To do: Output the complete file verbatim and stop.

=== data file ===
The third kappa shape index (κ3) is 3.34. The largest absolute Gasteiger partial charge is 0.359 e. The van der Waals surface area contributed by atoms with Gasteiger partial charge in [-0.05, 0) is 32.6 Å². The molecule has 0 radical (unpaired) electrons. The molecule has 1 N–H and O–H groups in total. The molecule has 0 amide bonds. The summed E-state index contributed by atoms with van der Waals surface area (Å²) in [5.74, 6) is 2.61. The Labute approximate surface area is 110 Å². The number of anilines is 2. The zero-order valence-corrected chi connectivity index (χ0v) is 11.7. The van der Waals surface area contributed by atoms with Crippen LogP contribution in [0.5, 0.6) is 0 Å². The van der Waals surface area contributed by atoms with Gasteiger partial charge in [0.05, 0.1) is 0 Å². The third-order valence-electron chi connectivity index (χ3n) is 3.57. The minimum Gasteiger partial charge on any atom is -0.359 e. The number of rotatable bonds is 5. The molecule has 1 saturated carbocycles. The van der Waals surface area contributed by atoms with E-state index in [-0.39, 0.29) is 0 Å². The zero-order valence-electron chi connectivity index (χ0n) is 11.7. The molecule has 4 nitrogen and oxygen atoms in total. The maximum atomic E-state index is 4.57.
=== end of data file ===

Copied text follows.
The third kappa shape index (κ3) is 3.34. The largest absolute Gasteiger partial charge is 0.359 e. The van der Waals surface area contributed by atoms with Gasteiger partial charge in [-0.05, 0) is 32.6 Å². The molecule has 0 radical (unpaired) electrons. The molecule has 1 N–H and O–H groups in total. The molecule has 0 amide bonds. The summed E-state index contributed by atoms with van der Waals surface area (Å²) in [5.74, 6) is 2.61. The Labute approximate surface area is 110 Å². The number of anilines is 2. The zero-order valence-corrected chi connectivity index (χ0v) is 11.7. The van der Waals surface area contributed by atoms with Crippen LogP contribution in [0.5, 0.6) is 0 Å². The van der Waals surface area contributed by atoms with Gasteiger partial charge in [0.05, 0.1) is 0 Å². The third-order valence-electron chi connectivity index (χ3n) is 3.57. The minimum Gasteiger partial charge on any atom is -0.359 e. The number of rotatable bonds is 5. The molecule has 1 saturated carbocycles. The van der Waals surface area contributed by atoms with E-state index in [-0.39, 0.29) is 0 Å². The zero-order valence-electron chi connectivity index (χ0n) is 11.7. The molecule has 4 nitrogen and oxygen atoms in total. The maximum atomic E-state index is 4.57.